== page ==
Borrowing Innovative Manufacturing Technologies from Other Industries

Many of the most novel and groundbreaking innovations in manufacturing have been adopted from other verticals. This white paper highlights several fascinating examples (meat packing production lines, eggplant skin, and dishwashers) and proposes a framework for teams to successfully seek out technologies from other industries and borrow them for new applications. Download this white paper to learn how to eliminate "known solution" bias and better identify opportunities for borrowed innovation.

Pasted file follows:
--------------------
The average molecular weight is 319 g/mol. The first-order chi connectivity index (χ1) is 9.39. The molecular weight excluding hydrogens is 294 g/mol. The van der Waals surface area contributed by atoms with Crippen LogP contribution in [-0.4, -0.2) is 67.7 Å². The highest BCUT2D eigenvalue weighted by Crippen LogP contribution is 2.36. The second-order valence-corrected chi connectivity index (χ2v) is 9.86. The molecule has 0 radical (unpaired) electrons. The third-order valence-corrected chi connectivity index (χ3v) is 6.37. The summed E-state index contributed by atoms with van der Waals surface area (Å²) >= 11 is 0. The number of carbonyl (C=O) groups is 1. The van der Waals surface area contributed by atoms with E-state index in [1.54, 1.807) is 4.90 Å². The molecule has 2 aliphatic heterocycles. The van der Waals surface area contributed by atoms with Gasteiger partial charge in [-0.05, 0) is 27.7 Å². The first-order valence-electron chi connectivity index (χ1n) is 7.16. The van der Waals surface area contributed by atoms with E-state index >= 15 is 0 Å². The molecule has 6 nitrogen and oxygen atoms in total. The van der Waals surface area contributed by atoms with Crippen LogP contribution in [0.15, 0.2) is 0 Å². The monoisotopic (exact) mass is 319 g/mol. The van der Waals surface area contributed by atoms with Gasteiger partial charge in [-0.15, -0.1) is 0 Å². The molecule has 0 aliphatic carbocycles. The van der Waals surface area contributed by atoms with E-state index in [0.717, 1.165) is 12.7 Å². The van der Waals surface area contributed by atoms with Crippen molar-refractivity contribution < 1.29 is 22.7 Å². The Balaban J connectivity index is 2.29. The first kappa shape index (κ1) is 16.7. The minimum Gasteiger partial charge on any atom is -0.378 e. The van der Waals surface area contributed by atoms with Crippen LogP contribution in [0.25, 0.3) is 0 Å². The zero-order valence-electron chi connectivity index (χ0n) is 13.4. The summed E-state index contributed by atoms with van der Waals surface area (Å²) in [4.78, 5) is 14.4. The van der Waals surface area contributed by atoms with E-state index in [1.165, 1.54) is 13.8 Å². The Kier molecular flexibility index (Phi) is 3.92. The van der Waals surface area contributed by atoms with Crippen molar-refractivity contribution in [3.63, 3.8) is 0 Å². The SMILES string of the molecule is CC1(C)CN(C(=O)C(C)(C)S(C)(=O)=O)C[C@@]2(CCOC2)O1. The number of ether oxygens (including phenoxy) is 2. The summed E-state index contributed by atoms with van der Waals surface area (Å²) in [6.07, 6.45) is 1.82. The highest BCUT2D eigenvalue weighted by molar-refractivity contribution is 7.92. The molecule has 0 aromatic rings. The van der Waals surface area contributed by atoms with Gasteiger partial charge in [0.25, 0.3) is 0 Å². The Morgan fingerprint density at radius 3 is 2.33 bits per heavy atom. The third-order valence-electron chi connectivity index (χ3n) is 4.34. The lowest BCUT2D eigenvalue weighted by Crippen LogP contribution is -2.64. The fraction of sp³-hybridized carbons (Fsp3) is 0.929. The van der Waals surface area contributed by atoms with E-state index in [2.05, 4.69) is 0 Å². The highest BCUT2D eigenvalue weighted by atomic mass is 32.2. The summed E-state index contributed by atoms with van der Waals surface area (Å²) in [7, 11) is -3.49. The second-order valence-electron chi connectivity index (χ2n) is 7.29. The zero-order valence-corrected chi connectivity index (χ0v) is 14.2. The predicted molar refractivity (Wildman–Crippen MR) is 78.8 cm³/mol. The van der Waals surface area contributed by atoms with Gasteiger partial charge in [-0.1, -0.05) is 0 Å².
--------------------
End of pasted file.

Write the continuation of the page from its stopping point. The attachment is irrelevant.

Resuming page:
Borrowing Innovative Manufacturing Technologies from Other Industries White Paper Copyright 2015 MindSumo, Inc. Introduction Breakthrough innovations can sometimes come from unlikely sources. It may seem counter- intuitive, but recent examples in food manufacturing demonstrate how borrowing technology and solutions from other industries can oftentimes be the best way to unearth new discoveries. Meat Packing and Eggplant Skin Henry Ford is often lauded as an American hero for dividing labor into small specialized tasks to maximize output and lower production costs. Many don’t know that Philip Danforth Armour was the one who revolutionized assembly line and mass production techniques at his Armour and Swift meat packing plants in Chicago1. Ford decided to use a moving assembly line to build cars only after he toured Amour’s plants. The automotive industry led the way for modern manufacturing by borrowing techniques commonplace in the meat packing industry. Recently, PPG announced a new type of heat-deflecting coating technology for airplane exteriors2. The paint allows solar heat to pass through topcoat pigments to a white primer coat that reflects heat. This keeps aircraft skin up to 25 degrees cooler, reducing cabin temperatures by 5 to 7 degrees and dramatically reducing air conditioning costs. The key innovation in this discovery? Mechanics borrowed from the biology and structure of eggplant skin! Borrowed Innovations The concept of borrowing innovations from other industries is often described as the “diffusion of technology”. This societal trend is frequently studied – the propagation of mobile phones, the adoption of the internet, and the widespread use of nanoparticles are great examples of a diffusion of technology. However, diffusion is a naturally passive process often describing consumer behaviors. We need a new framework to describe the behavior of actively seeking technologies and intentionally borrowing them for new applications. Professors Poetz, Franke, and Shreier from the Vienna University of Economics and Business and Copenhagen Business School published a study in the Harvard Business Review in 2014 which looked at this exact question3. Specifically, they were investigating whether new innovations and ideas are more likely to come from within an industry, from a similar industry, or from an unrelated industry. photo credit: Courtesty of Armour & Co. Carpenters, Roofers, & Skaters They recruited hundreds of roofers, carpenters, and inline skaters to contribute their insights to the problem of workers’ reluctance to use safety gear because of discomfort. The professors conducted standardized interviews with the participants, presenting the problem of lack of safety- gear compliance as it pertains to each of the fields (essentially they asked how roofers’ safety belts, carpenters’ respirator masks, and skaters’ knee pads could be redesigned to increase their comfort and use). Participants had a few minutes to suggest solutions and a panel of experts evaluated the suggestions on novelty and usefulness. People versed in analogous fields can draw on different pools of knowledge, and they’re not mentally constrained by existing, “known” solutions to the problem in the target field. The greater the distance between the problem and the analogous field, the greater the novelty of solutions. “Each group was significantly better at thinking of novel solutions for the other fields than for its own.” - Poetz, Franke, & Shreier, Harvard Business Review 2014 Engaging Other Industr ies Gathering insights from other industries is often difficult for managers. It requires assembling focus groups, calling experts, forming partnerships, or crowdsourcing. Luckily, the field of crowdsourcing or “open-innovation” has accelerated at a rapid pace in the last 10 years. Online platforms give a voice to individuals who were previously difficult to reach. MindSumo is a unique online service, in that it focuses on the millennial demographic, and specifically university students. This group of young innovators approaches problems from the perspective of a curious academic not yet tainted by industry. Just like Poetz, Franke, and Shreier described, these individuals are not yet mentally constrained by existing, “known” solutions. MindSumo has worked with nearly 500 companies to launch close to 1,000 projects called “challenges”. Since each challenge is a competition, dozens and sometimes hundreds of university students are competing for recognition and cash. On average a single project can generate 75- 200 concepts in 30 days. One interesting finding has been that the best solutions do not necessarily come from students who are studying the field associated with the project content. As MindSumo CEO Trent Hazy explains, “When we first started launching projects on MindSumo, we expected a strong correlation between a project’s subject matter and the academic discipline of the students who had the best solutions. However, we found that oftentimes the best solutions come from students that are studying a completely different field.” Unrelated Related Challenge Winners from Academic Discipl ines Unrelated to Chal lenge Topic Sensors from Dishwashers A recent challenge on MindSumo asked students to think of creative ways to remotely measure water quality continuously in a specific river location. Michael Sotiriou from Suffolk County Community College was able to use his familiarity with household appliances to come up with a creative solution. An excerpt from his solution reads: “Since every modern dishwasher and laundry machine has a turbidity sensor, it would be cost effective to use these for this project. Since a turbidity sensor requires flow between its LED and photocell, the ideal placement would be along the side of the enclosure. This would ensure undisturbed flow for measuring both turbidity and temperature. To shield the sensor from the ambient light, it will be necessary to put a shroud over the sensor. This does not have to be more than a section of pipe with a hole in the middle to fit over the sensor. The pipe should be oriented such that ends are inline with the flow of water. To prevent light from reflecting in, the inlet/outlet inside area should be sprayed black to absorb stray light.” Ken Durand, Head of Innovation at Ericsson’s Atlanta Idea Factory, shared his perspective: “[Michael’s] solution suggested something in the design that no one had thought of…using a washing machine sensor that detects the cleanliness of clothes by measuring water cloudiness. This same technology could help Riverkeepers know problem locations in the river. By engaging the MindSumo community, we gathered new ideas that we may never have considered on our own.” Applying Prosthetic Materials to Ice Cream In another recent challenge on MindSumo, a student studying Biomedical Engineering at the University of Utah applied a unique material used for prosthetic limbs to an ice cream mould concept for a global manufacturer. “They gave us something that seemed almost impossible at first,” said the student, Joseph. “I had to go to my knowledge of material sciences, I had to pull out a material we use for artificial muscles and prosthetics and apply that to food manufacturing. I can’t think of any other place where I would have had to make that jump or would have been able to.” The lead on the project shared her experience: “Students have no preconceptions in any of the spaces that we’re looking. We are thinking of those people who can come up with solutions that are not mainstream. It’s very intriguing to see people taking a business or non-technical course and come up with something great.” photo credit: Conclusion The evidence from Ford’s manufacturing line, PPG’s recent paint innovation, and the results from numerous MindSumo projects point to the same conclusion – borrowed innovation is here to stay, and should be embraced by those not just in food manufacturing, but across all industries. Looking to external communities for a fresh perspective can help eliminate the “known solutions” bias described by Poetz, Franke, and Sheier, and lead to new solutions that otherwise would remain undiscovered. About MindSumo MindSumo helps organizations crowdsource innovative solutions from bright college students. Companies post challenges for MindSumo's community of 200,000 undergrads, masters, and PhDs to solve. Since 2012, the company has hosted nearly 1,000 challenges from companies like General Mills, Coca Cola, Kroger, Unilever, Kelloggs, and many others. We are backed by top tier investors, including Google Ventures, and work with over fifty Fortune 500 clients. For more information, visit or email References: 1 “Commonplace Genius – borrowing ideas from other industries to solve business challenges.” At The Helm – Blog, August 8, 2012. Retrieved: December 5, 2015. 2 Salem Baskin, Jonathan. “PPG Innovation More Than Skin Deep.” Forbes, October 7, 2015. Retrieved: December 5, 2015. 3 Poetz, Marion, Franke, Nikolaus, and Shreier, Martin. “Sometimes the Best Ideas Come from Outside Your Industry.” Harvard Business Review, November 21, 2014. Retrieved: December 5, 2015.